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Financial Introduction Notes

Economics Notes > Financial and Business Systems Notes

This is an extract of our Financial Introduction document, which we sell as part of our Financial and Business Systems Notes collection written by the top tier of University Of Birmingham students.

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LECTURE 1 - Introduction Assets Tangible means value is based on physical properties e.g. buildings, land, machinery etc. Intangible means claims to future income generated by tangible assets e.g. financial assets which include loans, gov bonds, corporate bonds, common/preferred/foreign stock etc. PRICE OF FINANCIAL ASSET AND RISK Price/value of a financial asset = present value of all expected cash flows. Expected rate of return and risk of expected cash flow. Other investment risks include;

* Purchasing power risk = inflation risk

* Default risk = credit risk

* Exchange rate risk = currency risk ROLE OF FINANCIAL ASSETS They transfer funds from those with more money than projects to those with more projects than money. Share unavoidable risk associated with cash flows like inflation risk (for equity holders), default risk (for debt holders) and exchange risk. Debt v Equity fixed dollar payments examples ike loans and bonds. Equity claims where dollar payment is based on earnings, residual (varying) claims e.g. common stock, partnership share. Role of (Financial) Markets Provide liquidity; buyers and sellers in one pace. Price discovery - efficient resource allocation. Reduce transaction costs; search and information costs. Participants include households, firms, government agencies, international organizations and regulators. MARKETS It is easier for investors to move capital internationally because of deregulation of financial markets (e.g. currency controls), technological advances and increased role of institutional investors (economies of scale). CLASSIFICATION OF GLOBAL FINANCIAL MARKETS Internal (national) market - domestic market: issuers domiciled in that country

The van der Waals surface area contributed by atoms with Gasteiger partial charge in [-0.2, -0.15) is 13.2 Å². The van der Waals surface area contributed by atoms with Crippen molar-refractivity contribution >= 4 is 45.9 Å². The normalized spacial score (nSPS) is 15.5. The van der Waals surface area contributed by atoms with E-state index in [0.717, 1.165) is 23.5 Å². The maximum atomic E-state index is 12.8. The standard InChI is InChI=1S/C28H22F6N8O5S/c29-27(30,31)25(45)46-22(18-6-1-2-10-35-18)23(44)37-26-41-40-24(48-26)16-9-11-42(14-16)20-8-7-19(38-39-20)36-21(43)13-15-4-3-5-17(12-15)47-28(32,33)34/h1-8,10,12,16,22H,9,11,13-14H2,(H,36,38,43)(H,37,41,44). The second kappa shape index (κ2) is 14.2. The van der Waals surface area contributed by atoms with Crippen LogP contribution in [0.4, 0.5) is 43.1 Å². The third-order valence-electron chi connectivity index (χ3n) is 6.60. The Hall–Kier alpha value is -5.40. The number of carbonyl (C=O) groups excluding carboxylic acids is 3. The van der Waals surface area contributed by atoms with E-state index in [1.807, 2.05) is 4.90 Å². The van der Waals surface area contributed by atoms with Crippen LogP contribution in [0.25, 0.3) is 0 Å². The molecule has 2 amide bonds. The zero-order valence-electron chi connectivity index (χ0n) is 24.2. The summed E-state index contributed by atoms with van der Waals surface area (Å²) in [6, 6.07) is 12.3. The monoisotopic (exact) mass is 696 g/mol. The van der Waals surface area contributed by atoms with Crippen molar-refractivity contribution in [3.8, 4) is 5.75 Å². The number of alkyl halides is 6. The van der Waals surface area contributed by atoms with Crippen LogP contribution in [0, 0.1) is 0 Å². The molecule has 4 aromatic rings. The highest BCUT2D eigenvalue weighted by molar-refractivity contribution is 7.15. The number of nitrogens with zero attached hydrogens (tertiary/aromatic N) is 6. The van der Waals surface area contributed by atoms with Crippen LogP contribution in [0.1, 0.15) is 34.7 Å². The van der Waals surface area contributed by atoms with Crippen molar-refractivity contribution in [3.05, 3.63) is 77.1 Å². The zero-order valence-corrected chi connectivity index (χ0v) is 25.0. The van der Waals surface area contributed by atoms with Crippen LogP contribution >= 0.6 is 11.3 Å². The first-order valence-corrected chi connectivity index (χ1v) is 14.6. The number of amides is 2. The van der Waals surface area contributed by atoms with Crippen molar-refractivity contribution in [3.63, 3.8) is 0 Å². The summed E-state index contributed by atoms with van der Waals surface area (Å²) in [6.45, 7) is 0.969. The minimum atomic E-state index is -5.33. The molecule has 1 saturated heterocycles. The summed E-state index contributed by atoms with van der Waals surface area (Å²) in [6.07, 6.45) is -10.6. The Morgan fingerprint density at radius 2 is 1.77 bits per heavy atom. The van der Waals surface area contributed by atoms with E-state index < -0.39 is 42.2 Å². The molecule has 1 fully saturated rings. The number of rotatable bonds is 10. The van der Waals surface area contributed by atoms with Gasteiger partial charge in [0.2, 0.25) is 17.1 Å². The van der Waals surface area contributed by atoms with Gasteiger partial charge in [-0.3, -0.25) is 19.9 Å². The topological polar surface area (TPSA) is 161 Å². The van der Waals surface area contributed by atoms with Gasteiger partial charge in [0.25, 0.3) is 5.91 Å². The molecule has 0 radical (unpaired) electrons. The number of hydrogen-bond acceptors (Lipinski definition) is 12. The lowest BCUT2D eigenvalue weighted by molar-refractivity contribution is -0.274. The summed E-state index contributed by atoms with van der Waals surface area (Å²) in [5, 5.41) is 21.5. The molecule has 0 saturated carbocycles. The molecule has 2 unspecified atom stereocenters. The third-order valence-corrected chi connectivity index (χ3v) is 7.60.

-foreign market: issuers domiciled abroad. External (international, offshore) market - securities offered outside single jurisdiction to investors in multiple countries. Motivation to use such markets comes from limited funds in internal markets (esp. poorer nations), reduced cost of funds and diversifying funding sources (portfolio reduces risk) to reduce reliance on domestic investors. DERIVATIVES MARKET Derivatives value depends on underlying financial asset. In future or forward contracts - parties agree to buy sell at an agreed price and date. In options contracts there are rights not obligations to buy/sell at an agreed price on/by an agreed date. Advantages of derivative instruments include possible lower transaction costs, faster transactions than cash market, greater liquidity and greater scope for financial innovation. FOUNDATIONS OF FINANCIAL MARKETS AND INSTITUTIONS, notes, chapters 1 and 2

1.1 financial assets An asset is any possession that has a value in exchange. Financial assets are intangible the typical benefit/value is a claim to future cash. The issuer is the person has agreed to make future cash payments, the investor is the owner of the financial asset.

1.2 debt vs. equity instruments The claim the holder of the financial asset has can be a fixed dollar amount or a varying amount. Financial assets can be referred to as a debt instrument. An equity instrument/residual claim makes the issuer of the financial asset to pay the holder an amount based on earnings e.g. common stock. Some securities are both e.g. preferred stock and are called fixed-income instruments.

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